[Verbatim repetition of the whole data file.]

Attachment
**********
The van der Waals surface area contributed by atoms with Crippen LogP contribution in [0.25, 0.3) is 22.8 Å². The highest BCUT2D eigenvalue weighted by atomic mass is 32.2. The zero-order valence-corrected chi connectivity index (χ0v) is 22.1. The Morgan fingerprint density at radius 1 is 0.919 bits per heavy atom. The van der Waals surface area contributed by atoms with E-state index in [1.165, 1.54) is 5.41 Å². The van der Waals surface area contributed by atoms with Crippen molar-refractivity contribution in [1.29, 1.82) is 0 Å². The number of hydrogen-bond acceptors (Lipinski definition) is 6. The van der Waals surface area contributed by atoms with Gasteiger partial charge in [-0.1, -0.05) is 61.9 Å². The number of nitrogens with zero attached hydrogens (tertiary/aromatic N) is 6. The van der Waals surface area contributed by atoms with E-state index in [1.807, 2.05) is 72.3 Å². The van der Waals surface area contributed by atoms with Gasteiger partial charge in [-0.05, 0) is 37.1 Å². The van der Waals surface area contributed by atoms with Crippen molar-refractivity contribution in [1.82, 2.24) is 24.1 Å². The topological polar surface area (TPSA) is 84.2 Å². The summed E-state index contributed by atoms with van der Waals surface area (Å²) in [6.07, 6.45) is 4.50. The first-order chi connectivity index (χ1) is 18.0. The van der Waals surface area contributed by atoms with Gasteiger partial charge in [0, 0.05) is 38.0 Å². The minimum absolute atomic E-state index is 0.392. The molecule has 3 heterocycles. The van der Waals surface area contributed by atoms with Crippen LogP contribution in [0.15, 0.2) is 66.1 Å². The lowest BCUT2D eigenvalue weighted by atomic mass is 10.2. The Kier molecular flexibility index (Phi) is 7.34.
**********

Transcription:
The van der Waals surface area contributed by atoms with Crippen LogP contribution in [0.25, 0.3) is 22.8 Å². The highest BCUT2D eigenvalue weighted by atomic mass is 32.2. The zero-order valence-corrected chi connectivity index (χ0v) is 22.1. The Morgan fingerprint density at radius 1 is 0.919 bits per heavy atom. The van der Waals surface area contributed by atoms with E-state index in [1.165, 1.54) is 5.41 Å². The van der Waals surface area contributed by atoms with Crippen molar-refractivity contribution in [1.29, 1.82) is 0 Å². The number of hydrogen-bond acceptors (Lipinski definition) is 6. The van der Waals surface area contributed by atoms with Gasteiger partial charge in [-0.1, -0.05) is 61.9 Å². The number of nitrogens with zero attached hydrogens (tertiary/aromatic N) is 6. The van der Waals surface area contributed by atoms with E-state index in [1.807, 2.05) is 72.3 Å². The van der Waals surface area contributed by atoms with Gasteiger partial charge in [-0.05, 0) is 37.1 Å². The van der Waals surface area contributed by atoms with Crippen molar-refractivity contribution in [1.82, 2.24) is 24.1 Å². The topological polar surface area (TPSA) is 84.2 Å². The summed E-state index contributed by atoms with van der Waals surface area (Å²) in [6.07, 6.45) is 4.50. The first-order chi connectivity index (χ1) is 18.0. The van der Waals surface area contributed by atoms with Gasteiger partial charge in [0, 0.05) is 38.0 Å². The minimum absolute atomic E-state index is 0.392. The molecule has 3 heterocycles. The van der Waals surface area contributed by atoms with Crippen LogP contribution in [0.15, 0.2) is 66.1 Å². The lowest BCUT2D eigenvalue weighted by atomic mass is 10.2. The Kier molecular flexibility index (Phi) is 7.34.